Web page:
Wait! Don’t take me out of your RSS feeds just because of last weekend’s pizza FAIL. I had two small balls of dough left over, so tonight I redeemed myself by making two small but beautiful pizzas.

This time I let the dough rest out of the fridge all day long. (I had no choice, as both Martine and I were out of the house all day). It worked perfectly; the dough was soft and elastic in only one direction — as in, it didn’t insist on springing back from every stretch.

I fired up the oven and after about an hour of pre-heating, assembled the first pie. It was a re-make of Saturday night’s prosciutto and arugula pizza (with simple tomato sauce and mozzarella cheese, of course). It was pretty small (about 10 inches), but significantly thinner than Saturday night’s version . In other words, it was the appropriate size for the amount of dough I was working with. As usual, I added the arugula and the sprinkle of Parmesan cheese after the pizza came out of the oven.

Click for food porn version (Flickr members only)

The second pizza was composed of the usual simple sauce, some oregano, mozzarella cheese, and Moroccan black olives and white onions. (This is the only arrangement in which I like olives on a pizza, but that’s a whole other discussion.) Voilà!

Click for food porn version (Flickr members only)

I’m back in the saddle again.

8 thoughts on “Redemption

  1. Blork, even with your FAIL night, you still are one of the best home chef out there!

  2. I came across a posting on BoingBoing last night that made me think of your never-ending quest for the perfect pizza.

    Apparently you can get the perfect crust by heating the hell out of a cast-iron pan, then turning it upside down, laying the pizza down on the bottom of the pan, and putting the whole thing on the top shelf of the oven, under the broiler, for four or five minutes.

    Skeptical? so am I, but read for yourself:

  3. Thanks for the tip, Mo. But I’m already familiar with the iron skillet method. I haven’t tried it, for a variety of reasons. For one, my iron skillet has a beautiful black seasoning on it, built up over 15 or so years of effort. If I left the pan on the stove under high heat for 20 minutes (as the method suggests) then I would burn that seasoning off, essentially ruining the pan.

    Also, the whole thing seems a bit weird and fraught with danger. My prized iron skillet weighs about ten pounds. How easy do you think it would be to take a ten pound iron skillet off the stove, flip it, and insert it in the oven without breaking a wrist or causing major burns?

    What this method really cries out for is for is a cast iron crepe pan or something like that — something flat that doesn’t need to be flipped. I’m going to keep an eye out for exactly that, and if I find it I might give it a shot!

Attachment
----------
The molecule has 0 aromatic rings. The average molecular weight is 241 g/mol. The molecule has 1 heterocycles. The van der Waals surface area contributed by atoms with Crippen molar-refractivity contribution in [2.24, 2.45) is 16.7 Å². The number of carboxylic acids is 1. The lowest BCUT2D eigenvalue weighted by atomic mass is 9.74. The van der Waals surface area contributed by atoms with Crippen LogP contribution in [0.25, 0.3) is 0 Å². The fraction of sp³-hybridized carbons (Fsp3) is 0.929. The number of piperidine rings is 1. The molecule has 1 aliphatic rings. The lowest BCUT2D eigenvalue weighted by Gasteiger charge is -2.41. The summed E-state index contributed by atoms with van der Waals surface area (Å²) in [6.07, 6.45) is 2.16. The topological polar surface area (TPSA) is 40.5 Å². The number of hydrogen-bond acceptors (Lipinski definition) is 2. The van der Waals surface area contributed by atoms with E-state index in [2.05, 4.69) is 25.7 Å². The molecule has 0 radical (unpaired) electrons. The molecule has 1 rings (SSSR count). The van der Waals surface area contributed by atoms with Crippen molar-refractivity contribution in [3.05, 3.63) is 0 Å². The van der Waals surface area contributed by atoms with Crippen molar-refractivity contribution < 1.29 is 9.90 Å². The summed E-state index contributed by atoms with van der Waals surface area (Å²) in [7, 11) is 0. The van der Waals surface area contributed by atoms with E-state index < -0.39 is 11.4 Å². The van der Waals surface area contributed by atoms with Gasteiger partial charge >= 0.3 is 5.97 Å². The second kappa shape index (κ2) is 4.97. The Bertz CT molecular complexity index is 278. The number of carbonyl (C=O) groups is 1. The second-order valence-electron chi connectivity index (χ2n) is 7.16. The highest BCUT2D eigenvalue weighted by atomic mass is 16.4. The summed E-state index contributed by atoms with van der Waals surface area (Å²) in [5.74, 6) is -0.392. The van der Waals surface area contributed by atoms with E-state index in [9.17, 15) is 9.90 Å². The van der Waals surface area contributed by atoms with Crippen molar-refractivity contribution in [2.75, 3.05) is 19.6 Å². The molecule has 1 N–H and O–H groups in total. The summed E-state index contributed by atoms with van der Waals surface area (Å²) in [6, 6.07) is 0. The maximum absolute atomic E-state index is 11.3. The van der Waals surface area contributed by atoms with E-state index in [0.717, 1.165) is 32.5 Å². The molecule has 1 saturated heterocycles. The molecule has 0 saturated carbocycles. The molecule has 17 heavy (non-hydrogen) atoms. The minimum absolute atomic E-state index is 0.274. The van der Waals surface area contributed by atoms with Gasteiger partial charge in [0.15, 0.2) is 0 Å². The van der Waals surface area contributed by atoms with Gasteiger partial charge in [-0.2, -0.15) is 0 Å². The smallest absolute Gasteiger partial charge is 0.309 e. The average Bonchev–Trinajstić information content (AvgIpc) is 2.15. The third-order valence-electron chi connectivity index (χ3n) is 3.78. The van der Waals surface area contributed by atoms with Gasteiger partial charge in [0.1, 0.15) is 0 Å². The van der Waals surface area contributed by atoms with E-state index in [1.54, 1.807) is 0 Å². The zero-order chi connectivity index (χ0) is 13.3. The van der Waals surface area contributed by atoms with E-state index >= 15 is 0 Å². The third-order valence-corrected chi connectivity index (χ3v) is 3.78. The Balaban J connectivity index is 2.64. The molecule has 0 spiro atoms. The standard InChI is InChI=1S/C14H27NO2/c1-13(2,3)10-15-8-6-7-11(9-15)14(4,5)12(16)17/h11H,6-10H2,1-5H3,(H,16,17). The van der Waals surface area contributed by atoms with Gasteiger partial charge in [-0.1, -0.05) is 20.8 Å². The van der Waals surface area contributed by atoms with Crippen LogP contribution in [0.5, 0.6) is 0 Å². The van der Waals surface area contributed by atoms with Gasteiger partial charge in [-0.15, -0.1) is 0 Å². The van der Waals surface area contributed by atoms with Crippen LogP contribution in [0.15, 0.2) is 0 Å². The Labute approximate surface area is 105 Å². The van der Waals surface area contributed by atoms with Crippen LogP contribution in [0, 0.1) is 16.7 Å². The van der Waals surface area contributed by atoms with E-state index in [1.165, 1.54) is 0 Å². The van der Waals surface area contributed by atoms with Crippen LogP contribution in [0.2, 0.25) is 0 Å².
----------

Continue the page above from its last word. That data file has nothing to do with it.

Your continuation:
4. I was actually thinking the exact same thing when I read the article.

    Also, why bother turning the pan upside down? Is it only so that it’s easier to slide the pizza off when it’s done? Wouldn’t a fully cooked pizza crust slide out of a right-side-up pan just as easily?

    I actually have a cast-iron crape pan, but unfortunately it comes with a (charred) Bakelite handle, so it probably won’t enjoy being put under a broiler.

    But the theory seems sound enough… find a material with a high specific heat capacity (iron or copper are good) and thermal conductivity (copper beats iron 10:1), heat it the hell up, then slide your pizza onto it and under the broiler.

    A crepe pan would be the right shape, but a heavy copper crepe pan runs around $250. You’d have to make a lot of pizza to pay that off.

  5. Yeah, that never made sense to me. However, I’m wondering if perhaps a cast-iron platter/plate might not be better than a stone. I’m just wondering about the physics of it . . . there’s no way that it could actually be HOTTER than a pizza stone but it might transfer its heat more readily and deliver a good char.

    And you know, I think I TRIED that idea a while back. I guess if it had worked I would have remembered it.

    But let me just say this: REHEATING the pizza by cast-iron pan is WAY better and more efficient than reheating it in an oven. Try it, you’ll see.

  6. Mo, the idea of turning the pan upside down is so you can slide your pizza off of the peel and onto the flat surface. If you try to drop the pizza into the normal side of the pan it will droop and fall apart. You gotta slide it.

    I looked around, and there are cast iron and enamel cast iron pizza pans on the market, but the write-ups about them are sketchy. They seem to be intended to be used at 450F, which makes no sense at all. Also, people talk about using them as serving platters, which is just wrong! Heck, if the thing is going to be scorching hot and able to cook a pizza in three or four minutes, you’re not going to LEAVE the pizza on the thing and bring it to the table!

  7. Hmm . . . in this pizza quest of mine I’ve tried almost everything, and people swear by almost everything . . . have you ever used a pizza screen? Absolutely useless. Half-baked, but Pizza Hut apparently swears by them. The cast-iron thingy sounds as though it COULD work, but it would have to be a hell of a big pan and I certainly wouldn’t be removing it from the oven.

    And Blork is right, who knows what might happen to it at 550 degrees? Might set the pizza on fire. Let alone the corn meal, which last session DID catch on fire . . . but that’s for another day.

Comments are closed.